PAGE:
The programme is a part-time course which will prepare nurses, midwives and health visitors designated by law for their roles as independent Community Practitioner prescribers of the Nurse Prescribers’ Formulary. Successful completion of the programme allows students to seek to have their qualification recorded by their professional body, the Nursing and Midwifery Council.
In accordance with the requirements identified by the NMC, the programme comprises 10 theory days and 10 practice days (65 hours equivalent) in clinical practice preparing to be a prescriber.
This 20 credit programme at level 6 comprises one 20 credit module focusing on the principles which underpin prescribing practice and pharmacology.
On successful completion of the programme students will be able to:
- critically discuss their ability to consult effectively with patients and carers, undertaking a thorough history, including history and current medication use, conducting, as appropriate, a relevant physical examination, demonstrating understanding of the pathophysiology, signs and symptoms of the presenting complaint, and forming a differential diagnosis in order to assess the patient/client’s need for medicines, and taking account of the patient’s wishes and values;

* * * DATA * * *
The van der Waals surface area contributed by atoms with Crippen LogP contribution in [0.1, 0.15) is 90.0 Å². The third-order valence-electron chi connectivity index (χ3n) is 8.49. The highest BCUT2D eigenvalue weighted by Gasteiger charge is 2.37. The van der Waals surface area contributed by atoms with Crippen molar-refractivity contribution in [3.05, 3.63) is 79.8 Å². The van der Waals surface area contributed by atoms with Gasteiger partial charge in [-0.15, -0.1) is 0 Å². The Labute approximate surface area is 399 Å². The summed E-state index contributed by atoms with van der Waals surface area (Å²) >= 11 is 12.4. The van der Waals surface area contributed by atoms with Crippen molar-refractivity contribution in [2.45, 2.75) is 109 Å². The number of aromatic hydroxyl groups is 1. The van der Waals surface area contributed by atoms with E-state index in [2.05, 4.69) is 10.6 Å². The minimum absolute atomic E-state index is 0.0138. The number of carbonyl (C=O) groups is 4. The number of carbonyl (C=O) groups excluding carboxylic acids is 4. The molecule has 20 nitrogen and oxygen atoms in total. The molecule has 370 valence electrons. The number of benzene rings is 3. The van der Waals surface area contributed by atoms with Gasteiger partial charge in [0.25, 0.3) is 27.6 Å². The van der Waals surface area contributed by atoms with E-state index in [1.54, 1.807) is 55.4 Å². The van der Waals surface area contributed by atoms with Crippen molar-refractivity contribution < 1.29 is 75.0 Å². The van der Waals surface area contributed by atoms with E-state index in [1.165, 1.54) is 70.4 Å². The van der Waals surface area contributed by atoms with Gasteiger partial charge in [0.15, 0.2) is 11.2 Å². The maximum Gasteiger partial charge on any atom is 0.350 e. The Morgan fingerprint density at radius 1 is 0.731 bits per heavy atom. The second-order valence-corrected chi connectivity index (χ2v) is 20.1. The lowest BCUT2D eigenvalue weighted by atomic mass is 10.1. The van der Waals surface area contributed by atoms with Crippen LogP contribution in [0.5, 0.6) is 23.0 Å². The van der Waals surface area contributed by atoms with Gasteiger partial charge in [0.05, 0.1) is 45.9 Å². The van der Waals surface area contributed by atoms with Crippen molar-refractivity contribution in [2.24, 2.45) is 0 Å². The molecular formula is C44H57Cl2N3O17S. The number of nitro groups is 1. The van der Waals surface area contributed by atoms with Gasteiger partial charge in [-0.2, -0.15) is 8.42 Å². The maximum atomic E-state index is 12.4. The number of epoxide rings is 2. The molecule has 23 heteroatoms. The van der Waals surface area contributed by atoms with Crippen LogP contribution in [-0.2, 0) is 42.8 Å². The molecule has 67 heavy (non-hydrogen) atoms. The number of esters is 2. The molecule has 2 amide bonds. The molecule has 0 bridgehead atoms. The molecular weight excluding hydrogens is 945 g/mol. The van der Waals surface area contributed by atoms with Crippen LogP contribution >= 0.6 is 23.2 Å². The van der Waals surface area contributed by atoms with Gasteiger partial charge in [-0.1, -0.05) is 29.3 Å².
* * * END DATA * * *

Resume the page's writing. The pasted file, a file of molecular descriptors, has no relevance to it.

- critically discuss relevant pharmacodynamics and pharmacokinetics, drug interactions and adverse reactions, and apply the knowledge to their own prescribing practice;
- demonstrate an understanding of legal, professional, ethical and clinical governance frameworks that apply to their role as a Community Practitioner Nurse Prescriber (V150), including the application of legal and professional frameworks for accountability and responsibility, to manage their continuing professional development and the ability to refer to and consult with other appropriate health care professionals in a timely manner;
- critically review influences on prescribing practice at individual, local and national levels, critique sources of information, advice and decision support taking into account evidence based practice, national and local guidelines demonstrating how they will use them to prescribe safely, appropriately and cost effectively;
- critically discuss factors which impact on prescribing in a public health context and which necessitate therapeutic monitoring and modification, and working in partnership with patients/carers and other prescribers and members of the health care team;
- demonstrate understanding of an appropriate history, clinical assessment and decision to either diagnose or refer, having considered the legal, cognitive, emotional and physical differences between children and adults.
Prescribing for Community Practitioners (V150) is offered as a stand-alone module, but can also contribute to an undergraduate award. For example, you could combine successful completion of the Prescribing for Community Practitioners V150 module, with other 20 credit modules for a University Advanced Diploma Practice Development in Enhanced Health Assessment, Long Term Conditions, Palliative Care or Wound Care. Alternatively, you could transfer the credits into a top-up degree in BSc (Hons) Practice Development